Strains of Wine Yeast

    I noticed now that it does not tolerate malolactic fermentation, but it says it's a yeast for apple wine. Time will tell as this is an apple wine. Seems okay so far.

    When I started the must I pureed several pounds of fresh fruit and mixed it with apple juice, added sugar to get the potential alcohol up, and let that sit for 24 hours before adding the yeast. You're supposed to then stir it once a day for the first five days. When I did the puree was always on top, getting kinda lumpy, and the mixture would fizz like crazy.

    This stuff tasted great. Wine vs beer making must be different. Probably the yeast as you say.

  6. Top | #26
    Quantum Hot Dog Kharakov's Avatar
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    Doesn't look like you have to worry about it during the primary fermentation:

    https://en.wikipedia.org/wiki/Malolactic_fermentation

    That's cool. So secondary fermentation by bacteria is what cuts the edge (acidity) off of some of the tarter wines. Never liked acidic wines. I wonder if there is an enzyme that can be added to wines to do something with the malic acid, instead of putting it through secondary fermentation? Say you have a bottle of wine that you want to condition quickly?

    The wine snobs I know would consider this "breaking the rules", but I've found "oak flavoring" online too....

  7. Top | #27
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    Quote Originally Posted by Kharakov View Post
    Doesn't look like you have to worry about it during the primary fermentation:

    https://en.wikipedia.org/wiki/Malolactic_fermentation

    That's cool. So secondary fermentation by bacteria is what cuts the edge (acidity) off of some of the tarter wines. Never liked acidic wines. I wonder if there is an enzyme that can be added to wines to do something with the malic acid, instead of putting it through secondary fermentation? Say you have a bottle of wine that you want to condition quickly?

    The wine snobs I know would consider this "breaking the rules", but I've found "oak flavoring" online too....
    At the local brew stores you can buy all kinds of things, including oak chips, I suppose to add to the must to give it oakiness and tannins. This wine-making stuff can get way complicated, which is why I decided early on to keep it simple.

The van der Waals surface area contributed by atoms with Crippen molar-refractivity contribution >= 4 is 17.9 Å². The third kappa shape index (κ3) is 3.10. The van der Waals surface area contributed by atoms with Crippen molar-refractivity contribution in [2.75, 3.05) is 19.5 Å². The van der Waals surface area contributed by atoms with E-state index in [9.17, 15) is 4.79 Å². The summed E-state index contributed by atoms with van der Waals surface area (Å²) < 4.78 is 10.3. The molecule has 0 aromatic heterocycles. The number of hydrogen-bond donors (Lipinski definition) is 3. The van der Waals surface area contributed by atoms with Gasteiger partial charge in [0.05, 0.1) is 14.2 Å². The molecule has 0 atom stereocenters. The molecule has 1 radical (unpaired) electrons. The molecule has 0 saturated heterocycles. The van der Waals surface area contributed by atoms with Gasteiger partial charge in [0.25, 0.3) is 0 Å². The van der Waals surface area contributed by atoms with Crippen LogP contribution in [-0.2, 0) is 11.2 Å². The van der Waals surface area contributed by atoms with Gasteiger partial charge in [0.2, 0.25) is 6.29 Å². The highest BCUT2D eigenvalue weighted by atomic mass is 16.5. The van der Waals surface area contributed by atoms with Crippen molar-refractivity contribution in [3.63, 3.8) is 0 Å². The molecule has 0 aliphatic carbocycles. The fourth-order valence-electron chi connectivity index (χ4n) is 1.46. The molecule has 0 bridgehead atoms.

On the 25th I mixed up a 5th batch, which is bubbling away quite nicely. To this batch I added a banana because I read it can impart some nice flavors on a fruit wine.

    And while at the brew store I noticed a yeast that is specifically for fruit wines. According to the experts it leaves behind more of the fruity aromas and flavors without sweetening the wine. It doesn't have the same temperature range as the yeast I used so far but I will use it on the next batch to see how it behaves.

    The fruit mash that sits on top at primary fermentation is quite tasty. Had some with breakfast the other day. Gave me a slight buzz! Whodda thunkit!

  8. Top | #28
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    Quote Originally Posted by joedad View Post
    Quote Originally Posted by Kharakov View Post
    Doesn't look like you have to worry about it during the primary fermentation:

    https://en.wikipedia.org/wiki/Malolactic_fermentation

    That's cool. So secondary fermentation by bacteria is what cuts the edge (acidity) off of some of the tarter wines. Never liked acidic wines. I wonder if there is an enzyme that can be added to wines to do something with the malic acid, instead of putting it through secondary fermentation? Say you have a bottle of wine that you want to condition quickly?

    The wine snobs I know would consider this "breaking the rules", but I've found "oak flavoring" online too....